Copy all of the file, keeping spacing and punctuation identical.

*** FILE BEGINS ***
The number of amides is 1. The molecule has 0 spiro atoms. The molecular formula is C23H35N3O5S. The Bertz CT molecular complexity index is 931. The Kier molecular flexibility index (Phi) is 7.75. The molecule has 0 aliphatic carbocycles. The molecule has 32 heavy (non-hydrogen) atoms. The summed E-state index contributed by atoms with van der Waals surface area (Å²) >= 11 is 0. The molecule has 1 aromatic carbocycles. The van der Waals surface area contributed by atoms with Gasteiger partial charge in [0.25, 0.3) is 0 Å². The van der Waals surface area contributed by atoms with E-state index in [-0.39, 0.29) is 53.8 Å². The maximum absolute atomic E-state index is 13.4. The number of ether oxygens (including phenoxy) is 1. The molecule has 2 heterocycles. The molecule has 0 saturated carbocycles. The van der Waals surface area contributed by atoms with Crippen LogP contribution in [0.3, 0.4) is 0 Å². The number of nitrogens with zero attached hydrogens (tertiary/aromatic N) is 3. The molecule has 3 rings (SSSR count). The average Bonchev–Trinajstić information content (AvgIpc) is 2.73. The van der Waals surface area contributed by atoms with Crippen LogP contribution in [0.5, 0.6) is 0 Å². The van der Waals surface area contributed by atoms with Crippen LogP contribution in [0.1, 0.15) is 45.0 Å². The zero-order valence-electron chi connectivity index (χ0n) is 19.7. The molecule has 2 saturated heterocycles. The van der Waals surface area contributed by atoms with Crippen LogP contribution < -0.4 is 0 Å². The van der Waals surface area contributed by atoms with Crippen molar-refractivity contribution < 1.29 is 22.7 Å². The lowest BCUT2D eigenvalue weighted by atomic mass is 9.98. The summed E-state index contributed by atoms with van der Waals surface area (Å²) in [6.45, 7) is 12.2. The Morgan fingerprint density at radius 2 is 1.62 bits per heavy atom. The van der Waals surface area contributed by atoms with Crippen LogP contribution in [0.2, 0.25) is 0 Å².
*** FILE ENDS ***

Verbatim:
The number of amides is 1. The molecule has 0 spiro atoms. The molecular formula is C23H35N3O5S. The Bertz CT molecular complexity index is 931. The Kier molecular flexibility index (Phi) is 7.75. The molecule has 0 aliphatic carbocycles. The molecule has 32 heavy (non-hydrogen) atoms. The summed E-state index contributed by atoms with van der Waals surface area (Å²) >= 11 is 0. The molecule has 1 aromatic carbocycles. The van der Waals surface area contributed by atoms with Gasteiger partial charge in [0.25, 0.3) is 0 Å². The van der Waals surface area contributed by atoms with E-state index in [-0.39, 0.29) is 53.8 Å². The maximum absolute atomic E-state index is 13.4. The number of ether oxygens (including phenoxy) is 1. The molecule has 2 heterocycles. The molecule has 0 saturated carbocycles. The van der Waals surface area contributed by atoms with Crippen LogP contribution in [0.3, 0.4) is 0 Å². The number of nitrogens with zero attached hydrogens (tertiary/aromatic N) is 3. The molecule has 3 rings (SSSR count). The average Bonchev–Trinajstić information content (AvgIpc) is 2.73. The van der Waals surface area contributed by atoms with Crippen LogP contribution in [0.5, 0.6) is 0 Å². The van der Waals surface area contributed by atoms with Crippen LogP contribution in [0.1, 0.15) is 45.0 Å². The zero-order valence-electron chi connectivity index (χ0n) is 19.7. The molecule has 2 saturated heterocycles. The van der Waals surface area contributed by atoms with Crippen LogP contribution < -0.4 is 0 Å². The van der Waals surface area contributed by atoms with Crippen molar-refractivity contribution < 1.29 is 22.7 Å². The lowest BCUT2D eigenvalue weighted by atomic mass is 9.98. The summed E-state index contributed by atoms with van der Waals surface area (Å²) in [6.45, 7) is 12.2. The Morgan fingerprint density at radius 2 is 1.62 bits per heavy atom. The van der Waals surface area contributed by atoms with Crippen LogP contribution in [0.2, 0.25) is 0 Å².